Project Sanctuary works with DVNF to support heroes in need

Not an hour goes by for Jim* without reliving the horrors of that day. One moment he was on a fairly typical mission in Iraq. The next he lay trying to clear the dust from his eyes and inventory the full extent of his injuries.

The months that followed seemed like a series of snapshots, each one building upon the last to ensure Jim’s survival. Doctors had prepared him that the odds were against his walking again.

After three surgeries, recovery became Jim’s new mission and perhaps the most grueling of all, trying to make his body move as it had before. Post-traumatic stress and a traumatic brain injury induced nightmares, flashbacks and migraines.

Jim often found it ironic that the virtues of freedom and independence for which he had fought in Iraq became the same virtues he was now fighting for within himself. The stress of recovery, on top of lives interrupted by combat deployments, began to take its toll on Jim, his wife Shannon and their children. A friend of Shannon’s told her about Project Sanctuary and recommended that she submit a family application. Jim wasn’t so sure.

Like Jim, many service members are apprehensive about what to expect at Project Sanctuary. Trust doesn’t come easily with combat veterans. In the end, though, they all seek change, overcoming apprehensions with the hope of starting anew.

At Project Sanctuary, we alleviate those apprehensions, creating a place where every member of the family can truly thrive. In this environment, relationships are renewed, memories made, and tools provided for empowerment. And with at least two years of follow-up support post retreat, families have a partnership they can depend on, even when times get tough.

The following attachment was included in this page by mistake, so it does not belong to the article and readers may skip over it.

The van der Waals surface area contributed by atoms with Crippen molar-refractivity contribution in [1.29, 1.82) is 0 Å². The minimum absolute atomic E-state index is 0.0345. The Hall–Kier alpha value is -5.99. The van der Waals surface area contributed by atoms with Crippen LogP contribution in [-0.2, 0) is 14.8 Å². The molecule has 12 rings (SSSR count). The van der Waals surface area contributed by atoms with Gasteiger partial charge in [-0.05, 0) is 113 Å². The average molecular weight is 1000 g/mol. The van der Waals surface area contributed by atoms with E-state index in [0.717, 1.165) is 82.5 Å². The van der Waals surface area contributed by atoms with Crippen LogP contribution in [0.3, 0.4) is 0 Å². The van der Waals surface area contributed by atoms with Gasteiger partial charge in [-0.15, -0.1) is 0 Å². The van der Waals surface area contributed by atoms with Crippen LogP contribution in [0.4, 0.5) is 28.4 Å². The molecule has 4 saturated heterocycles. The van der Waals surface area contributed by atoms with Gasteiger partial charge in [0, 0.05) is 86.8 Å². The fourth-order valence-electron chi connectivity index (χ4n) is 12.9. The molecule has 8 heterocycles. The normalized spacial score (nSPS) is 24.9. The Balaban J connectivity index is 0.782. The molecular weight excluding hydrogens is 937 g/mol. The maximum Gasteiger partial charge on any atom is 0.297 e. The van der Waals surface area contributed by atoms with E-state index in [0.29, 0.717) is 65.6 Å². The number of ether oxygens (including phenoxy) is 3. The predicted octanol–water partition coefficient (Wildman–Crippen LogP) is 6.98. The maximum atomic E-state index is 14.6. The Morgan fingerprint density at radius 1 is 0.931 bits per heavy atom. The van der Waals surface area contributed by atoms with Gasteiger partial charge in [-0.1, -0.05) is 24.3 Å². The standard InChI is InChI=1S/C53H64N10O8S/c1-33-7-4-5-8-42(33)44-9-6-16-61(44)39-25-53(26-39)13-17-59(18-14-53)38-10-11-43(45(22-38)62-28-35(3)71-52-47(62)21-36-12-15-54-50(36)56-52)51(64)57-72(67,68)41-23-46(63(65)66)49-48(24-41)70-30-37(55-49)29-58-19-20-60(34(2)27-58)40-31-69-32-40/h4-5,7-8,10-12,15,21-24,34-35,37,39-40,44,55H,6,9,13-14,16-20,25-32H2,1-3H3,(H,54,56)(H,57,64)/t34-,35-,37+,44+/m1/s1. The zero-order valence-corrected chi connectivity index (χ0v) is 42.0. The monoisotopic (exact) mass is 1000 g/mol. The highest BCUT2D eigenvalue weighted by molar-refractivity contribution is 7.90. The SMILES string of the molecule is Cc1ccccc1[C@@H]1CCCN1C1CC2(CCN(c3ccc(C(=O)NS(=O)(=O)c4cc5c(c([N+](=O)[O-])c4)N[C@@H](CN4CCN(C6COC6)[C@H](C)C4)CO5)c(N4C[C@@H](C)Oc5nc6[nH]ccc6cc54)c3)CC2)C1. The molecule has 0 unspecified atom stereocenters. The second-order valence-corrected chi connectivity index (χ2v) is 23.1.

From the moment Jim, Shannon and their three children arrived at their retreat, they felt welcomed, accommodated and safe. By day two, retreat administrator Neil recalls that Jim truly began to let his guard down.

“We were on a hike, surrounded by warriors with a variety of injuries, even amputations. I think being with them gave Jim the confidence to put himself out there. You could just see from that moment on that he refused to let either his physical limitations or his PTSD define him.”

Jim took part in zip lining and rock climbing, and even left his cane lying next to a log during one of the activities, walking on his own.

“There was a point about halfway through the week when Jim said he wasn’t ready for the retreat to end,” recalls Shannon. “He was looking forward to seeing and talking to people each day.”

At Project Sanctuary, Jim and his family gained the courage to try new things, make new connections and trust once again — changes that will allow them to reach new heights together. With over 1,900 families on our wait list, the grant from Disabled Veterans National Foundation enables us to help more families like Jim’s reconnect, heal, and gain the tools needed to thrive into the future.

*Names changed